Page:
Palestinian UNESCO reps 311 R.
(photo credit: REUTERS/Benoit Tessier)
The United Nations Educational, Scientific and Cultural Organization (UNESCO)
may not be one of the most important of international organizations but it has
again proved itself to be among the most polemic-prone of the specialized
agencies of the UN.
In the 1970s, at the instigation of Muslim and Third
World States, UNESCO passed resolutions aimed at restricting the freedom of the
press. These resolutions and other anti-Western resolutions of the organization,
together with the corruption and profligate behavior of the UNESCO executives at
the time, led the United States to withdraw from the organization in 1984. The
US only rejoined the organization in 2003.
The organization also has a
long tradition of adopting resolutions hostile to Israel. In 1974, in response
to claims that Israeli archaeology digs were harming the Old City of Jerusalem,
UNESCO excluded Israel from any regional activity and cut off all cooperation
The organization has denied the Israeli attempt to register the
Tomb of the Patriarchs in Hebron and the Tomb of Rachel in Bethlehem as World
Heritage sites and has registered them solely as Muslim mosques. Recently,
UNESCO condemned Israeli plans to rebuild the bridge into the Mughrabi Gate of
the Temple Mount in Jerusalem, notwithstanding that the present temporary wooden
bridge has been condemned as a dangerous structure.
Yet UNESCO remains a
minor UN organization with little political importance and the question needs to
be asked whether Israel and the US are taking excessive steps in their reaction
to UNESCO’s accepting Palestine as a state member.
The Palestinians – or
at least the PLO and Fatah – argue that they have abandoned the use of terror in
their dispute with Israel and are now solely employing diplomatic measures to
achieve their national goals. One of these measures, according to the
Palestinian position, includes the attempt to obtain international support for
their claim to statehood. They have been thwarted in the UN by the US threat of
veto; they are therefore beginning a campaign for membership in international
organizations where there is no power of veto.
The Palestinians hope that
once they obtain membership in a large number of international organizations,
they will in fact acquire full international recognition of their status as a
state, even if they continue to be denied membership in the UN itself. A state,
of course, can be a full member of the world community of states, even if it is
not a member of the UN; Switzerland, for example, only joined the UN in 2002.
The Palestinians claim that, once recognized as a state, they will be in a
better position to negotiate with Israel, on a basis of equality and not as a
people under occupation negotiating with their occupiers.
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Israel is wary
that the step taken by UNESCO will lead to the recognition of Palestine as an
independent state by other international organizations. Israel is concerned that
such recognition is, at this stage, a fiction and undermines the real need to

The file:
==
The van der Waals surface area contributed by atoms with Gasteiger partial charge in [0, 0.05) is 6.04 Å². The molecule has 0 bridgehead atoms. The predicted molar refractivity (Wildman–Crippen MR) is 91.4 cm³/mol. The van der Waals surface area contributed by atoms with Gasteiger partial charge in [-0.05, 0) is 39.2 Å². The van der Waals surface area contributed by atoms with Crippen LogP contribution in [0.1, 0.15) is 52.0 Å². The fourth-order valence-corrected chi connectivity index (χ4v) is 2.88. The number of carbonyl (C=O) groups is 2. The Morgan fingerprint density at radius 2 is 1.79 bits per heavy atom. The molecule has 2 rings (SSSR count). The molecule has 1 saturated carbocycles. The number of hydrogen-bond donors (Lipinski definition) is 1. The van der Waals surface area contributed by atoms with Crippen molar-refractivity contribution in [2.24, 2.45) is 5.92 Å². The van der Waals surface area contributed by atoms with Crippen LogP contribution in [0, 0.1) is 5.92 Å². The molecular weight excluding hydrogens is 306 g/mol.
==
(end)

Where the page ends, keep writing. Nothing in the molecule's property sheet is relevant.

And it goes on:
negotiate the substantive elements of Palestinian statehood. Such issues include
the borders of a Palestinian state, Israeli and Palestinian mutual recognition
of national claims, security arrangements, Jerusalem, refugees and a declaration
of the end of the conflict.
The borders of a Palestinian state can, in
accordance with international law, only be decided by agreement with its
neighbor state, Israel. Premature international recognition, such as the step
taken by UNESCO is, in the eyes of Israel policy makers, counterproductive to
the peace process and serves as a disincentive to negotiations. Israel suspects
that if the Palestinians believe they can achieve their goals by majority votes
at international organizations, they will be happy to avoid the prospect of
having to directly negotiate with their difficult negotiating partner,
The US reaction to UNESCO’s acceptance of Palestine by cutting
off its contribution to the organization (some $60 million of UNESCO’s two-year
$653 million budget). This reaction was dictated by mandatory Congressional law
and it is extremely doubtful if the State Department and White House would have
taken such a step on their own. There does not appear to be any move by the US
to follow Ronald Reagan’s precedent of withdrawing from the
Israel has also suspended its financial contribution but
likewise refrained from threatening to leave UNESCO. Even when, in 1974, the US
withdrew from the organization, Israel retained its membership. However nasty
UNESCO may be, it is better to be inside the organization rather than outside,
according to Israeli logic.
A further serious consideration, of course,
is that if Israel should later reconsider its position and wish to rejoin
UNESCO, it might find that this is more difficult than it was for the US, which
was welcomed back with open arms.
If Israel’s apprehensions prove to be
founded, Palestine will be accepted as a full state member of most
organizations, other than the UN. Such organizations could include the
International Civil Aviation Organization, the International
Union and possibly the International Criminal Court.
This may give the
Palestinians a sense of national satisfaction, but it won’t help solve
Israeli-Palestinian dispute.Robbie Sabel is a professor of
at the Hebrew University of Jerusalem and the former legal adviser of
Ministry of Foreign Affairs.
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